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Making Americans, Making America (MAMA)

Community, Citizenship, and the Constitution

A Teaching American History Grant Program


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Legacy site

The Making Americans, Making America program (MAMA) developed graduate history courses for K-12 teachers in Wisconsin*. Several hundred teachers attended one or more of these courses. As with all Teaching American History programs, the purpose of these courses was to improve the American historical content in the nation’s classrooms. Over its four years, these courses examined the history of the United States through the history of the peoples who have lived in the Wisconsin region. These histories were divided into three major sections: Native Americans in the Wisconsin region, European immigration to Wisconsin, and both domestic and foreign migration to Wisconsin since World War II.

Over that period, the members of the University of Wisconsin History Department, guest scholars from other institutions, and the staff of the Chippewa Valley Museum developed innovative ways to approach these topics. Likewise, many of the teachers who completed these courses developed innovative lesson plans related to the topics.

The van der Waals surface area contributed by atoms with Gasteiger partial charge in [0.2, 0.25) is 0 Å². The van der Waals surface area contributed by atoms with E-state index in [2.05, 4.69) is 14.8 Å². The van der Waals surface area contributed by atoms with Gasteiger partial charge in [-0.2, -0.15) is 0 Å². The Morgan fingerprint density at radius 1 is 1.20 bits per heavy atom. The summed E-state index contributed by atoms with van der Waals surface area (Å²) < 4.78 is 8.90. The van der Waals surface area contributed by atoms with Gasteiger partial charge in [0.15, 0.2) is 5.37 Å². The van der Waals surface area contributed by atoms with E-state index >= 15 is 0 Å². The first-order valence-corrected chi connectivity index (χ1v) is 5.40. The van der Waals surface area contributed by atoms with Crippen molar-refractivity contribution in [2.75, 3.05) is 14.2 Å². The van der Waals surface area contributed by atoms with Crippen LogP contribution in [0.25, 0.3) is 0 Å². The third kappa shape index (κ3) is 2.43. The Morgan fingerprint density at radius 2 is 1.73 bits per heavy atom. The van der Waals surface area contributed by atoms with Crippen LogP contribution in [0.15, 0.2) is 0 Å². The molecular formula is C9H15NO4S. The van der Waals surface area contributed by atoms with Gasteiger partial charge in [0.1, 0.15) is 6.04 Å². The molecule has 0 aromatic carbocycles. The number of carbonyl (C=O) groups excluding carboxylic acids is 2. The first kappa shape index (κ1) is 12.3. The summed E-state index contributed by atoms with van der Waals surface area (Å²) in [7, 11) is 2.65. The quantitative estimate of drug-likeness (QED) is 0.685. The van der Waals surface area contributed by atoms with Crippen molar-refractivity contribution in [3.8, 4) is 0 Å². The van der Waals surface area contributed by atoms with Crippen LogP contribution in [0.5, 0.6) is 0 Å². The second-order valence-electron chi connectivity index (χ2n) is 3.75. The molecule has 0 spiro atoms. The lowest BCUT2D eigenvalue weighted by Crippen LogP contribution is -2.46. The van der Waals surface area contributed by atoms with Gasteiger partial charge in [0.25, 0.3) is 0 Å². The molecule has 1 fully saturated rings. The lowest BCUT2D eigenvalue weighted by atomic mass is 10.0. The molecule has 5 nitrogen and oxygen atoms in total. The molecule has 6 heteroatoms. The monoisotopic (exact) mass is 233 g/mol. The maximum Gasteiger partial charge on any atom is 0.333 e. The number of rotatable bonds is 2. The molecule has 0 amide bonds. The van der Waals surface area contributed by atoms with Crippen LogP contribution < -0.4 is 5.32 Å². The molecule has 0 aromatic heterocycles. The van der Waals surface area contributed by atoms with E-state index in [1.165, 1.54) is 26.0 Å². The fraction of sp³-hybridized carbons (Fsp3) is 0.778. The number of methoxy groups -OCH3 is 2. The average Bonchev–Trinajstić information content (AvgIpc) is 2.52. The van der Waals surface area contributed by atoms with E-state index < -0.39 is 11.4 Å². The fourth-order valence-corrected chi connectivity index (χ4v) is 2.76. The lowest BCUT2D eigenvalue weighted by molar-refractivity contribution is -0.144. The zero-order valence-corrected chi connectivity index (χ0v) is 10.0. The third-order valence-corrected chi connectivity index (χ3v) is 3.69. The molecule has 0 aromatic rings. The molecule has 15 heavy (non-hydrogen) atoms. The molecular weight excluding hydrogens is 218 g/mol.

Now that MAMA is over, the University of Wisconsin-Eau Claire Center for History Teaching and Learning is hosting this legacy site. It contains some of the best lesson plans developed for MAMA, instruction materials developed by MAMA’s staff and guest scholars, and a list of contacts for people who wish more information on these and related topics.

Links to the materials are in the left-hand column. We hope that you find this useful. If you have any questions or concerns, please contact Oscar Chamberlain at the University of Wisconsin-Eau Claire:

*Making Americans, Making America: Community, Citizenship, and the Constitution was funded by a generous grant from the Department of Education’s Teaching American History program. The Lead Educational Agency for the grant was Cooperative Educational Services Agency (CESA) 10, based in Chippewa Falls, Wisconsin. Pedagogical content was provided by the University of Wisconsin-Eau Claire History Department, the Chippewa Valley Museum of Eau Claire, and the UW-Eau Claire Center for History Teaching and Learning. Other partners, who along with CESA 10 provided essential aid in recruiting teachers and in hosting many of the courses, were CESAs 3, 4, 5, 8, 9, 11, and 12.

[The contents of this web site were developed under a grant from the Department of Education. However, those contents do not necessarily represent the policy of the Department of Education, and you should not assume endorsement by the Federal Government.]